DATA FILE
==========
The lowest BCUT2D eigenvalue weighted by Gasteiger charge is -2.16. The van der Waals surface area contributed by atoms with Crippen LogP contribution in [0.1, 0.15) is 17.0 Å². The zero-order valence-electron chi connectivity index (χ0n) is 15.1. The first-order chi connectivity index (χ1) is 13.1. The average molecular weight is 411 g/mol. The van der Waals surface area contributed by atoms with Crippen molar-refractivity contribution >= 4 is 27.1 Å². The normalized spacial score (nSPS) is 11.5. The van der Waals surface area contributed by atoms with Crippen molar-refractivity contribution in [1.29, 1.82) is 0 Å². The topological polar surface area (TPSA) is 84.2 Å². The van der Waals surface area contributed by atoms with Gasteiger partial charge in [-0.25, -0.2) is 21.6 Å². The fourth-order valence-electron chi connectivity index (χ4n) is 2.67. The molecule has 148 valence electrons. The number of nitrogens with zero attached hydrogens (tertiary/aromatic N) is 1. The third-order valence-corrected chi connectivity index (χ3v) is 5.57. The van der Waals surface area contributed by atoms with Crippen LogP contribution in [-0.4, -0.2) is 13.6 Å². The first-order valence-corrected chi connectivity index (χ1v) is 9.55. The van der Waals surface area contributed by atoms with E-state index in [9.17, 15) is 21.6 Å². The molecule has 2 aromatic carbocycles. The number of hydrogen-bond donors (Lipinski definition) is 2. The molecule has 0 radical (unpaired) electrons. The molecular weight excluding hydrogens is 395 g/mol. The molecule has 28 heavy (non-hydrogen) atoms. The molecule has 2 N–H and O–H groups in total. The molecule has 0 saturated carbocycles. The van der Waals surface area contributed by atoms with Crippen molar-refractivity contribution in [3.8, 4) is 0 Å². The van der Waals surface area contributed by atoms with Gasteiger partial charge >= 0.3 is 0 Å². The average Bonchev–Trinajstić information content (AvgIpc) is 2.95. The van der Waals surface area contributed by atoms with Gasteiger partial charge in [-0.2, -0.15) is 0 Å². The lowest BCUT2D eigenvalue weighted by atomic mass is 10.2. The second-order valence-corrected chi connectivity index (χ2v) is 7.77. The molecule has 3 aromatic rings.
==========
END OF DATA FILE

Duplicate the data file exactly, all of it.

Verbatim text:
The lowest BCUT2D eigenvalue weighted by Gasteiger charge is -2.16. The van der Waals surface area contributed by atoms with Crippen LogP contribution in [0.1, 0.15) is 17.0 Å². The zero-order valence-electron chi connectivity index (χ0n) is 15.1. The first-order chi connectivity index (χ1) is 13.1. The average molecular weight is 411 g/mol. The van der Waals surface area contributed by atoms with Crippen molar-refractivity contribution >= 4 is 27.1 Å². The normalized spacial score (nSPS) is 11.5. The van der Waals surface area contributed by atoms with Crippen molar-refractivity contribution in [1.29, 1.82) is 0 Å². The topological polar surface area (TPSA) is 84.2 Å². The van der Waals surface area contributed by atoms with Gasteiger partial charge in [-0.25, -0.2) is 21.6 Å². The fourth-order valence-electron chi connectivity index (χ4n) is 2.67. The molecule has 148 valence electrons. The number of nitrogens with zero attached hydrogens (tertiary/aromatic N) is 1. The third-order valence-corrected chi connectivity index (χ3v) is 5.57. The van der Waals surface area contributed by atoms with Crippen LogP contribution in [-0.4, -0.2) is 13.6 Å². The first-order valence-corrected chi connectivity index (χ1v) is 9.55. The van der Waals surface area contributed by atoms with E-state index in [9.17, 15) is 21.6 Å². The molecule has 2 aromatic carbocycles. The number of hydrogen-bond donors (Lipinski definition) is 2. The molecule has 0 radical (unpaired) electrons. The molecular weight excluding hydrogens is 395 g/mol. The molecule has 28 heavy (non-hydrogen) atoms. The molecule has 2 N–H and O–H groups in total. The molecule has 0 saturated carbocycles. The van der Waals surface area contributed by atoms with Crippen molar-refractivity contribution in [3.8, 4) is 0 Å². The van der Waals surface area contributed by atoms with Gasteiger partial charge >= 0.3 is 0 Å². The average Bonchev–Trinajstić information content (AvgIpc) is 2.95. The van der Waals surface area contributed by atoms with Gasteiger partial charge in [-0.2, -0.15) is 0 Å². The lowest BCUT2D eigenvalue weighted by atomic mass is 10.2. The second-order valence-corrected chi connectivity index (χ2v) is 7.77. The molecule has 3 aromatic rings.